I asked students in my “Environmental and Biological Non-fiction” class to represent in sketches and geometrical forms the structure of chapters from four books. Here’s what they drew. Can you recognize any of the books? (click on images for an enlarged view; thank you to Laney Wood for taking and sharing the photos.)
Yuval Noah Harari. 2015. Sapiens: A Brief History of Humankind. New York: Harper.
Rachel Carson. 1962. Silent Spring. New York: Houghton Mifflin.
Elizabeth Kolbert. 2014. The Sixth Extinction: An Unnatural History. New York: Henry Holt.
Jane Goodall. 1971. In the Shadow of Man. London: Collins.
All the representations included some of the books’ content. The drawings varied in how effectively they showed narrative structure. Perhaps the most interesting was Silent Spring shown as a series of narratives that rise then crash, repeated over and over, with little clouds of hope, all shown as a musical score. This anticipates Carson’s moves later in the book where she takes us even lower, then expands and elevates the cloud.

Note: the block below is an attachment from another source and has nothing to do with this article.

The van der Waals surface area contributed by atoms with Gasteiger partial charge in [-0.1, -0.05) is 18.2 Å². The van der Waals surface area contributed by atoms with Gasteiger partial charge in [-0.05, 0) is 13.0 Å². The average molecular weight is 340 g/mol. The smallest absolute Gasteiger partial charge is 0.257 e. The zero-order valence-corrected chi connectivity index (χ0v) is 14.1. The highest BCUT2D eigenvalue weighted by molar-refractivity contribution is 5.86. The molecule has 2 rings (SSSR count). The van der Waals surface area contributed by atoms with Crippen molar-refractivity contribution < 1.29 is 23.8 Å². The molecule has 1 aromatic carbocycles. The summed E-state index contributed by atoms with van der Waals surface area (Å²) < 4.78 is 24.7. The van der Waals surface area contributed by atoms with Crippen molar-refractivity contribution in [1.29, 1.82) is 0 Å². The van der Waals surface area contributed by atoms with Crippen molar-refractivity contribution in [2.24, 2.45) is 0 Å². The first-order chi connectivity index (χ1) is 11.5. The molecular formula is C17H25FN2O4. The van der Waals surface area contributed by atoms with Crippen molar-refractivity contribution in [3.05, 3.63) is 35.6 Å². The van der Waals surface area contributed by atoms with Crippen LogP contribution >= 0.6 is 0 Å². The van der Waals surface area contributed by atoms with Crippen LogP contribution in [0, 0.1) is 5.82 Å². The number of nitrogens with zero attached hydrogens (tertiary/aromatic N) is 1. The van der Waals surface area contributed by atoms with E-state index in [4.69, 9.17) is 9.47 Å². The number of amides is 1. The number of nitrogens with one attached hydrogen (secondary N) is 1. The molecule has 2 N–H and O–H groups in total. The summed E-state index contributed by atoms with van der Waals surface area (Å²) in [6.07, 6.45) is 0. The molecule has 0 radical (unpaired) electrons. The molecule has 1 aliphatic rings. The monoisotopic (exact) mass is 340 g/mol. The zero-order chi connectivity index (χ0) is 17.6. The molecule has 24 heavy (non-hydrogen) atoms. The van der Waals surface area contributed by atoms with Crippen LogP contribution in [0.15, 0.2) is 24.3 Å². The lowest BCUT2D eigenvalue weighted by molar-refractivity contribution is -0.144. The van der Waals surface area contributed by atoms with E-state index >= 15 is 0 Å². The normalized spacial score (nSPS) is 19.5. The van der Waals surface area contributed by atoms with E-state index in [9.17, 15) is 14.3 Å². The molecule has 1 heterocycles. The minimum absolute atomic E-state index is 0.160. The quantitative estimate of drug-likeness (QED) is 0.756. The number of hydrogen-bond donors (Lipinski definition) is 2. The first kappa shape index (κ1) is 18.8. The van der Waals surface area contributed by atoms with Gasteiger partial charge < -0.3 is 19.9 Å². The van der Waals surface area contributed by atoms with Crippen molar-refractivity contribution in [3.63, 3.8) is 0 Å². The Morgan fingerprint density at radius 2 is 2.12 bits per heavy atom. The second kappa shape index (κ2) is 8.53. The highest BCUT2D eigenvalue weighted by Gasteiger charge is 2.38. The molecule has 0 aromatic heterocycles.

Thank you for The Forest Unseen ……it serves as a perfect connector between the natural world and human actions and thought. From the historical mandala to the mandala in the forest, and the revelations within the ring of your mandala…..brilliant. Loren Eiseley was an early connector in this genre, I heard him years and years ago at the University of Nebraska….thank you for work,
inspirational and essential.
Thank you, Dave. I’m delighted that you enjoyed the book. Eiseley was a fabulous writer and thinker. I encourage my students to revisit his essays.